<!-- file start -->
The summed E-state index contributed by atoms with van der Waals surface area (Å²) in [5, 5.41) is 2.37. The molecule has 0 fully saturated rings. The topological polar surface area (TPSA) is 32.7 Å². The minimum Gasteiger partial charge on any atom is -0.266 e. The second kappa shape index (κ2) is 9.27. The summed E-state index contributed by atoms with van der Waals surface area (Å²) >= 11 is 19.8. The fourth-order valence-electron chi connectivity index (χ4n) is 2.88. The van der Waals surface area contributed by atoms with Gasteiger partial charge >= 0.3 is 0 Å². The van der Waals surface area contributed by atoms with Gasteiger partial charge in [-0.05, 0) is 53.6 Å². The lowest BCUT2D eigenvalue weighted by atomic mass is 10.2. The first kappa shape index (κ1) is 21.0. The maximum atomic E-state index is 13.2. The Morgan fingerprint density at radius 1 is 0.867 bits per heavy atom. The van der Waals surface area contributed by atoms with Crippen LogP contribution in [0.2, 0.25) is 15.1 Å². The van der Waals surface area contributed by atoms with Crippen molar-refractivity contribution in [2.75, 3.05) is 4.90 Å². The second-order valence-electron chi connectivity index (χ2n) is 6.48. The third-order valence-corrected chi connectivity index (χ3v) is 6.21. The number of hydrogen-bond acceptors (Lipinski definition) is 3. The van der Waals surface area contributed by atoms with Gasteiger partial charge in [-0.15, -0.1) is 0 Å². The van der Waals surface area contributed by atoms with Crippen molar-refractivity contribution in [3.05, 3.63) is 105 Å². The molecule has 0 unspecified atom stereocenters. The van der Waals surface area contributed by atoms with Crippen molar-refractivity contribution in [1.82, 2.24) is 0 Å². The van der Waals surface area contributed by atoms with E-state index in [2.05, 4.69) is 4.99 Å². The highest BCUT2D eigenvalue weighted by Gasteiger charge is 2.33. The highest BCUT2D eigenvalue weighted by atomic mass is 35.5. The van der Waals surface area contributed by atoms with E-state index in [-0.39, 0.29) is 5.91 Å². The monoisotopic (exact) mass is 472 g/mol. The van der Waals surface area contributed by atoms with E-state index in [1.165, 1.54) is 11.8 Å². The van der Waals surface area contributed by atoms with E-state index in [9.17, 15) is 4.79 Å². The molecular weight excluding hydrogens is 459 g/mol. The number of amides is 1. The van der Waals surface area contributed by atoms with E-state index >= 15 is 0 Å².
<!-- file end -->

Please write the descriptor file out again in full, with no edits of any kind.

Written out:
The summed E-state index contributed by atoms with van der Waals surface area (Å²) in [5, 5.41) is 2.37. The molecule has 0 fully saturated rings. The topological polar surface area (TPSA) is 32.7 Å². The minimum Gasteiger partial charge on any atom is -0.266 e. The second kappa shape index (κ2) is 9.27. The summed E-state index contributed by atoms with van der Waals surface area (Å²) >= 11 is 19.8. The fourth-order valence-electron chi connectivity index (χ4n) is 2.88. The van der Waals surface area contributed by atoms with Gasteiger partial charge >= 0.3 is 0 Å². The van der Waals surface area contributed by atoms with Gasteiger partial charge in [-0.05, 0) is 53.6 Å². The lowest BCUT2D eigenvalue weighted by atomic mass is 10.2. The first kappa shape index (κ1) is 21.0. The maximum atomic E-state index is 13.2. The Morgan fingerprint density at radius 1 is 0.867 bits per heavy atom. The van der Waals surface area contributed by atoms with Crippen LogP contribution in [0.2, 0.25) is 15.1 Å². The van der Waals surface area contributed by atoms with Crippen molar-refractivity contribution in [2.75, 3.05) is 4.90 Å². The second-order valence-electron chi connectivity index (χ2n) is 6.48. The third-order valence-corrected chi connectivity index (χ3v) is 6.21. The number of hydrogen-bond acceptors (Lipinski definition) is 3. The van der Waals surface area contributed by atoms with Gasteiger partial charge in [-0.15, -0.1) is 0 Å². The van der Waals surface area contributed by atoms with Crippen molar-refractivity contribution in [3.05, 3.63) is 105 Å². The molecule has 0 unspecified atom stereocenters. The van der Waals surface area contributed by atoms with Crippen molar-refractivity contribution in [1.82, 2.24) is 0 Å². The van der Waals surface area contributed by atoms with E-state index in [2.05, 4.69) is 4.99 Å². The highest BCUT2D eigenvalue weighted by Gasteiger charge is 2.33. The highest BCUT2D eigenvalue weighted by atomic mass is 35.5. The van der Waals surface area contributed by atoms with E-state index in [-0.39, 0.29) is 5.91 Å². The monoisotopic (exact) mass is 472 g/mol. The van der Waals surface area contributed by atoms with E-state index in [1.165, 1.54) is 11.8 Å². The van der Waals surface area contributed by atoms with E-state index in [9.17, 15) is 4.79 Å². The molecular weight excluding hydrogens is 459 g/mol. The number of amides is 1. The van der Waals surface area contributed by atoms with E-state index >= 15 is 0 Å².